Access Control has been part of operating system security since its inception. It can be broadly defined as selective restriction to access a resource. For example, in Linux, this selection is done on the basis of users who may not be able to access files owned by each other which works on the basis of Discretionary Access Control (DAC). DAC is the basic level access control which relies on Linux permissions. Here, each file has a set of permissions for all users of the file. It allows the owner and the root user to change these permissions. The three available permissions are read, write and execute, which can be applied to 3 groups of users. The owner (of the file), the group (which the file belongs to) and others (all other users except for the owner and the members of the group). The access of these different users on the file is controlled by the permissions set on the file.

ls command with -l option outputs the permission string associated with a file. For example an example output to the command may look like:

The permission string representation for the file bar.csv is -rwxrwr–. These strings can be interpreted as triplets ignoring the first letter which is ‘d’ when the file (in the linux context) is a directory and a -’ otherwise.  The first triplet here belongs to the owner, the second one to the group and the third one to others. In this case the first triplet for the owner is rwx which means the owner has read, write and execute permissions. The second triplet is rw which means the group only has read and write permissions and the third triplet is rpointing to only the read permission for all other users. Here is the wiki link for more on DAC.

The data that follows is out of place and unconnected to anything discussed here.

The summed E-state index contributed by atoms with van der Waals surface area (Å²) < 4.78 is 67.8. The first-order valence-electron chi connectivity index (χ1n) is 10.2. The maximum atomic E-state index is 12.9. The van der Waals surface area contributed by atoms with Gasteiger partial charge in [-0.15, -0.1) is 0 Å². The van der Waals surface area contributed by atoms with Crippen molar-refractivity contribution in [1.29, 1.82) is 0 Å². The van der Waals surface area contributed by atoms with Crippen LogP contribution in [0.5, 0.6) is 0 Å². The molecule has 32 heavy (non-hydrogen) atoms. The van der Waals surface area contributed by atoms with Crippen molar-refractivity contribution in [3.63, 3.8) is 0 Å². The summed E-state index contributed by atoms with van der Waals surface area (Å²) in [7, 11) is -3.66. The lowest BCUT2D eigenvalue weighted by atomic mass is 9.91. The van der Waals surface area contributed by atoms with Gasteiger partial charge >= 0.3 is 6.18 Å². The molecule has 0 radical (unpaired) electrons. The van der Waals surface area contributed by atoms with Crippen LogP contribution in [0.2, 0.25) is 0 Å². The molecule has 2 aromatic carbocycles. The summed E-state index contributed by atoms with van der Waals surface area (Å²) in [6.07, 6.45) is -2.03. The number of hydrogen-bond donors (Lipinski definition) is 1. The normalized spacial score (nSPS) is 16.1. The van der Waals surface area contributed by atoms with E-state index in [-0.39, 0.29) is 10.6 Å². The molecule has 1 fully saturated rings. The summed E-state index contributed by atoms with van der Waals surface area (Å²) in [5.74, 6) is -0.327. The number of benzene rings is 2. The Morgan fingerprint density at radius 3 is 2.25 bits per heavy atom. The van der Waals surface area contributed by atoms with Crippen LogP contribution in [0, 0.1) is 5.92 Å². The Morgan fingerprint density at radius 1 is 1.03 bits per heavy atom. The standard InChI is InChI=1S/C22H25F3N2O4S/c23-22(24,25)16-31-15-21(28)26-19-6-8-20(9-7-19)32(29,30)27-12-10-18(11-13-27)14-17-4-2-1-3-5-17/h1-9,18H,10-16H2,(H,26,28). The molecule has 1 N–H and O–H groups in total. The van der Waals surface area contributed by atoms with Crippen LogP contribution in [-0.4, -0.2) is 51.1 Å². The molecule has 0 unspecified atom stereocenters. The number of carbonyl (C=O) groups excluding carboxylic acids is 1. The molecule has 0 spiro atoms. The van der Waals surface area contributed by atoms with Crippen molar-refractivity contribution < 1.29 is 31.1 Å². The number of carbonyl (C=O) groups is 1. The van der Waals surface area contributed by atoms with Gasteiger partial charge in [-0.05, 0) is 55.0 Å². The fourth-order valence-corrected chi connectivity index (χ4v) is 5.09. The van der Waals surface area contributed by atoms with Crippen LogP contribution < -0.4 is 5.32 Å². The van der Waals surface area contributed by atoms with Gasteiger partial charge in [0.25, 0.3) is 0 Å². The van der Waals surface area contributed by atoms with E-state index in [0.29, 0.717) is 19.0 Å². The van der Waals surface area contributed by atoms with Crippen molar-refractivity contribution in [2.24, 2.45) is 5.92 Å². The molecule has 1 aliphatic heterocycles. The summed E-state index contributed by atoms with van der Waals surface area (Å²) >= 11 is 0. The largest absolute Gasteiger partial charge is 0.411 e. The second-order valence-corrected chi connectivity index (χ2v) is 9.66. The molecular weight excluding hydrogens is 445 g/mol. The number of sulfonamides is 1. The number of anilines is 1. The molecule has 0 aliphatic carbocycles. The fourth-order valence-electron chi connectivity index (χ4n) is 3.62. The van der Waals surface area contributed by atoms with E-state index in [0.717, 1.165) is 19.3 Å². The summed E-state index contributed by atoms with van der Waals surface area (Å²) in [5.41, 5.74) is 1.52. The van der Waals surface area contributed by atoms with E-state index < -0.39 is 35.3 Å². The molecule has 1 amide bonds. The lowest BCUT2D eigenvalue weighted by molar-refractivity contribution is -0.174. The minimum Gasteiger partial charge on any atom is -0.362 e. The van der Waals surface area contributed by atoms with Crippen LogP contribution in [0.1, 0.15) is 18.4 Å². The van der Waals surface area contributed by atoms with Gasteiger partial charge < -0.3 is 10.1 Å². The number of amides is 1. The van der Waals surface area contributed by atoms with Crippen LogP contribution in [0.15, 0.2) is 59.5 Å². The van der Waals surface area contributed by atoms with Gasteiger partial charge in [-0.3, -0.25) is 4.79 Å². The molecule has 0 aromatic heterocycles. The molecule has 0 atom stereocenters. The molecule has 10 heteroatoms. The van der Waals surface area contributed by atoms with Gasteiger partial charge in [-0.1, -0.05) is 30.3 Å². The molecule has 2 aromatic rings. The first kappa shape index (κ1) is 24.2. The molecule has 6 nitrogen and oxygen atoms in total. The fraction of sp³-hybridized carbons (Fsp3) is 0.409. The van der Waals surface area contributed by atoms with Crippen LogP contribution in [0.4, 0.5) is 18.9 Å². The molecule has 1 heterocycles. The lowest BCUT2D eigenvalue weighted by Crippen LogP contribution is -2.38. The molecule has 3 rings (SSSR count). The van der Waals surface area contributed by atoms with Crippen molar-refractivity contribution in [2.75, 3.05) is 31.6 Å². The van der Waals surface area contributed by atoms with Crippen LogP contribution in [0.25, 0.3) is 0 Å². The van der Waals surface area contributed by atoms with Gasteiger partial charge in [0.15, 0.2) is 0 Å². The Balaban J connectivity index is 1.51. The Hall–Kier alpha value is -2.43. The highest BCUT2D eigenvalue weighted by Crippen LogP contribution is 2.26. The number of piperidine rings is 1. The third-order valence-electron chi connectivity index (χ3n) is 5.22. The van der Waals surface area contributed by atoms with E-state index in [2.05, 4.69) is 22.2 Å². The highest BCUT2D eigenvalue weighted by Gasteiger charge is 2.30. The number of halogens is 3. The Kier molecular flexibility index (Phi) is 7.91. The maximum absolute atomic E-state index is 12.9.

At first look DAC seems to be at the top of its game. But there are areas in access control that DAC cannot cover. For example, a mail client which can compose, read or delete emails can change the permission of a mail file to world readable which is strictly undesired.The mail file should only be allowed to be read by the owner. In this case there is no way to restrict the client (using DAC alone) from doing what it is not supposed to do. This is where the need for an additional layer of security comes in. This is provided by Mandatory access control or MAC.